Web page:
Let's face it - being healthy these days is a lot of work. Back in the good ol' days, you could eat whatever you wanted, smoking was good for you and the term "aerobic exercise" had not even been invented.
Nowadays, you can't smoke, can't drink, can't eat anything you like, have to work out at the gym every day, have to go to the doctor at least once a year, and have to take a bunch of medicines. What do you get out of all this work and sacrifice? Someone pats you on the back and says you're healthy.
Things aren't as easy as they used to be. On the other hand, in the good ol' days, there weren't any fast-food restaurants - or if there were, a small soda pop was 8 ounces instead of 20, and an order of small fries actually was small.
In the good ol' days, snack foods didn't come in small bags and packages - or if they did, they weren't in every vending machine in every school and every workplace begging you to snack instead of eating a regular meal.
Back then, you had to climb steps every now and then to get to the second floor. You might walk or ride your bike down to the grocery store. You and the family might have a pickup game of football in the backyard rather than sitting inside playing video games.
Medical care was different, too. If you had health insurance at all, it was an indemnity plan, so you went to the doctor only if you got sick. They didn't know much about prevention back then.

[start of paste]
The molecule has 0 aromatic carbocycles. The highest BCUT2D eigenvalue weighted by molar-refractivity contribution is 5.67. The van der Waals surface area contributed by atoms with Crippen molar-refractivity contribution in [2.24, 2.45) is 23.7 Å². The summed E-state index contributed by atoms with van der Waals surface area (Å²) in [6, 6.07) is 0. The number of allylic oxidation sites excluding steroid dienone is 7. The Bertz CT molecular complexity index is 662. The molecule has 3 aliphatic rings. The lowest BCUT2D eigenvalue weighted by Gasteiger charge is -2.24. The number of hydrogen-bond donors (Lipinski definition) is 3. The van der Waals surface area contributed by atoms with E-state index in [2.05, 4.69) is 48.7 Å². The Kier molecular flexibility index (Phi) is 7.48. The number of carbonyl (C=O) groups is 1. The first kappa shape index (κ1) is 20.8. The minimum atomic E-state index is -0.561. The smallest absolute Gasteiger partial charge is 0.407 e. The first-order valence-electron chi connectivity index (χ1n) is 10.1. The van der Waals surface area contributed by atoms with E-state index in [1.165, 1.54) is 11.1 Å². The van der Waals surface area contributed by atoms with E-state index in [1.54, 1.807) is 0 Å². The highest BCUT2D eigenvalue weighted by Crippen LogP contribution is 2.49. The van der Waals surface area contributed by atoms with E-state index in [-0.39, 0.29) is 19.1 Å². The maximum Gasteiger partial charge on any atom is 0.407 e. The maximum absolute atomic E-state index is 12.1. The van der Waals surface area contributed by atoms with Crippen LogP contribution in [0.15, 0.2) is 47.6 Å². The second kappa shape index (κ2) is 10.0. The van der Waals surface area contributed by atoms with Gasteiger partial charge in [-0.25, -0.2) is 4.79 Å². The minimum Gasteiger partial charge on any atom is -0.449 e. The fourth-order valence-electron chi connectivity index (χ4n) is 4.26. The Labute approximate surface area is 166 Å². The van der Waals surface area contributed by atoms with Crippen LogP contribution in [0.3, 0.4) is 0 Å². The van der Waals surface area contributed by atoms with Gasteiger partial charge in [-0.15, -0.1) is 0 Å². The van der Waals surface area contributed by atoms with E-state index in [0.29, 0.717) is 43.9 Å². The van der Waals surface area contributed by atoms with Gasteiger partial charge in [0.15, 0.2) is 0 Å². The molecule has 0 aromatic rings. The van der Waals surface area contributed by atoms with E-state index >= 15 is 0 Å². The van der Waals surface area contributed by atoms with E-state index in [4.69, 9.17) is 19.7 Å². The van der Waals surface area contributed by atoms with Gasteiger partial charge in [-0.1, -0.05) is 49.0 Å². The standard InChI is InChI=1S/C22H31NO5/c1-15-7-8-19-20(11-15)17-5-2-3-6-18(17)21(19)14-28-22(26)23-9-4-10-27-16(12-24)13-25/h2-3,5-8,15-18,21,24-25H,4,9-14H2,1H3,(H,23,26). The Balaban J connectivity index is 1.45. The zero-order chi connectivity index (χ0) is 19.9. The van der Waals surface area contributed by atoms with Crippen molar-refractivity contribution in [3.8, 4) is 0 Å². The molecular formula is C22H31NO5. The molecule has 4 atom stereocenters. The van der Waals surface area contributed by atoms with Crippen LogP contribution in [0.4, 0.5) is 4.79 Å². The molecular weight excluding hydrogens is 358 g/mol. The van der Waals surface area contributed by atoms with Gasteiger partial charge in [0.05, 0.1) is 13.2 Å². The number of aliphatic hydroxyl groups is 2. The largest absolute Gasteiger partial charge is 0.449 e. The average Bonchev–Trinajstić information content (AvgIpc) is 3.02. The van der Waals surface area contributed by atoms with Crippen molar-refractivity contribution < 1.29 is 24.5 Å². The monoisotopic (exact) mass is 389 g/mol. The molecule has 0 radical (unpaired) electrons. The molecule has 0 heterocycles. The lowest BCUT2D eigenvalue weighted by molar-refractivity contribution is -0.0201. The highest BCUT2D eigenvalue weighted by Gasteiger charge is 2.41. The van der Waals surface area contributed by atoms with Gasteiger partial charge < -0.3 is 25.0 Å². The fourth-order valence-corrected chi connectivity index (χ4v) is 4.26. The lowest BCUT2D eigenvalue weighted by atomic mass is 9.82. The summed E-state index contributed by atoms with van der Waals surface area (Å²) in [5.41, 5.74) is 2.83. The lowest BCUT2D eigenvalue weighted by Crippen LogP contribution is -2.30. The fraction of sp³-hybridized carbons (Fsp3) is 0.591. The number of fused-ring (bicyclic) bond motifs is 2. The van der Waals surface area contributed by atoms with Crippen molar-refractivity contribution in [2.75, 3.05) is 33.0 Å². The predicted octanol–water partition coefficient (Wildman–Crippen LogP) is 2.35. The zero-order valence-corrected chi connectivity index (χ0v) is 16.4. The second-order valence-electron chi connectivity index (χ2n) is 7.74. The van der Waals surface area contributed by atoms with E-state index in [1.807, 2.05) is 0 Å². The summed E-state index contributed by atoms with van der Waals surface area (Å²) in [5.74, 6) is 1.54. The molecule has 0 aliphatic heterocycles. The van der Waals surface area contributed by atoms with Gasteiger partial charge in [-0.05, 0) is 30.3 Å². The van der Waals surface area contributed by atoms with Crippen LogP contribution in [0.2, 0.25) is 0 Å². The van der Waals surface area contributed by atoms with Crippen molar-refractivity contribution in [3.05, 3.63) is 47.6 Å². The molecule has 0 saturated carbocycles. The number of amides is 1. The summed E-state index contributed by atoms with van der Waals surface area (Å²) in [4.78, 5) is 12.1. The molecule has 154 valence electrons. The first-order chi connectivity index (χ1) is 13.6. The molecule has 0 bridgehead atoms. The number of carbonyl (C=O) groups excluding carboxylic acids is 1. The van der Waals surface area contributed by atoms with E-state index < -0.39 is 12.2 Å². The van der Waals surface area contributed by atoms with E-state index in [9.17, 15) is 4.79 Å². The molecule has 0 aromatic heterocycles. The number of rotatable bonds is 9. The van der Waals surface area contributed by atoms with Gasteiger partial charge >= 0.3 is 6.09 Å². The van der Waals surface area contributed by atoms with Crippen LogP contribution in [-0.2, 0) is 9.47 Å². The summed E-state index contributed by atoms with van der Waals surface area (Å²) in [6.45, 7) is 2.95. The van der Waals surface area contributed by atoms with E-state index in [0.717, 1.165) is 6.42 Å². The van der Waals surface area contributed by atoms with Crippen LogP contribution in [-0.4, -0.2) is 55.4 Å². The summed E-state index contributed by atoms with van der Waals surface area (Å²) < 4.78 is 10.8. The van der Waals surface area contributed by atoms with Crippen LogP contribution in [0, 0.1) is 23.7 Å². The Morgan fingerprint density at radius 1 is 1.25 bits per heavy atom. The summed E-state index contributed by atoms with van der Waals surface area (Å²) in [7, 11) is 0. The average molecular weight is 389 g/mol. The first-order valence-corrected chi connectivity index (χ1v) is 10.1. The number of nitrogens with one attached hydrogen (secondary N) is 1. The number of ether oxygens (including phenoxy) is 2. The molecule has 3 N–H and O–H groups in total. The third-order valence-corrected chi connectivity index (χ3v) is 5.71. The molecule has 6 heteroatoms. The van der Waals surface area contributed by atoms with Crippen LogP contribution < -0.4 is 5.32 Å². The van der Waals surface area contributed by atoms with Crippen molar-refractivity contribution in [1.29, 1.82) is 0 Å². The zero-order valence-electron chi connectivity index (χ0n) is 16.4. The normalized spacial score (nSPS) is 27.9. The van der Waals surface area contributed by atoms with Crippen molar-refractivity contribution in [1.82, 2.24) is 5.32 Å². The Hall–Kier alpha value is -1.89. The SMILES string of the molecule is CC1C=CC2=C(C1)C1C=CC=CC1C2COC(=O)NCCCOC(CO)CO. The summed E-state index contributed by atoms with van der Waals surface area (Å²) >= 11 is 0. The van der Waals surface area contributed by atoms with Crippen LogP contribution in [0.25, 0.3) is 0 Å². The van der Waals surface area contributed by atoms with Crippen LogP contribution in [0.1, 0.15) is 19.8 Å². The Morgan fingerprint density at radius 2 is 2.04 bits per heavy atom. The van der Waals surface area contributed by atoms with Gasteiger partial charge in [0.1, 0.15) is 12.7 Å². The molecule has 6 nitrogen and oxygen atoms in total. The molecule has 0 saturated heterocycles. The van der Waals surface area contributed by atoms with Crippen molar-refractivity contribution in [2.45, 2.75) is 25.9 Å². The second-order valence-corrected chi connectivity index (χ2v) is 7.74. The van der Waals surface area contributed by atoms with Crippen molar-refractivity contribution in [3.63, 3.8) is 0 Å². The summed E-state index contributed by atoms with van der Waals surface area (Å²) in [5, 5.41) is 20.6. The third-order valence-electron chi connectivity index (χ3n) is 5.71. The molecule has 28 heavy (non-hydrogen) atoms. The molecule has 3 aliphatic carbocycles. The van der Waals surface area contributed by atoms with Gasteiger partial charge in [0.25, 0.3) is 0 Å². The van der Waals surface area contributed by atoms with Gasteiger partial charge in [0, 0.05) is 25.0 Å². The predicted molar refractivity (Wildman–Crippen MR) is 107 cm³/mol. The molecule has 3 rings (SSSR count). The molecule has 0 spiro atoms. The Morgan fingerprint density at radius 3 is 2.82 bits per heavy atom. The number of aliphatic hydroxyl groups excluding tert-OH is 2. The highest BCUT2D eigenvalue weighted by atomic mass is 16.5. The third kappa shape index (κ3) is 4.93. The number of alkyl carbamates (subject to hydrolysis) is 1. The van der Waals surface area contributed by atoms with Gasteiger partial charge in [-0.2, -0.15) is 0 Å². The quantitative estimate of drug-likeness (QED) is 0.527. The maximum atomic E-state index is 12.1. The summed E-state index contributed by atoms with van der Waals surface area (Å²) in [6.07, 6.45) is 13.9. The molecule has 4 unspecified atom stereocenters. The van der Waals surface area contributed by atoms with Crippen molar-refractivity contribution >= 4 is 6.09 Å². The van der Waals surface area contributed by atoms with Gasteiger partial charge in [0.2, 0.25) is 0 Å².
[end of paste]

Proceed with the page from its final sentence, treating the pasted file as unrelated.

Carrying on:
Now, there's a bunch of numbers I have to remember - and none of them make any sense. All I know is that they always seem to be too high. My BP is too high. My LDL is too high. My BMI is too high. Heck, even my blood-sugar level is too high. I can remember that one, though, because I love to eat sugar.
And they didn't have all these shots. Seems like there's a shot for everything these days. Flu. Whooping cough. Shingles. Tetanus. Human papilloma virus - whatever that is. Back then, we just got all that stuff. And most of us survived. It's a crying shame about them other folks - but that's evolution for you. Survival of the fittest.
Same thing is true for seat belts, bicycle helmets and those crazy drinking and driving laws. Seems like the government passes a law against everything. How in the heck are you supposed to get six crying kids into car seats in an environmentally friendly two-door sedan?
Doctors these days are crazy, too. Did you know that when you turn 50, now they say they need to stick a camera up your butt to make sure you don't have cancer? What are they teaching kids in medical school?
Sound familiar? If you want to know more about all this madness, read the La Plata Health Watch - brought to you every Monday by The Durango Herald.
Dr. Matthew A. Clark is a board-certified physician in internal medicine and pediatrics practicing at the Southern Ute Health Center in Ignacio.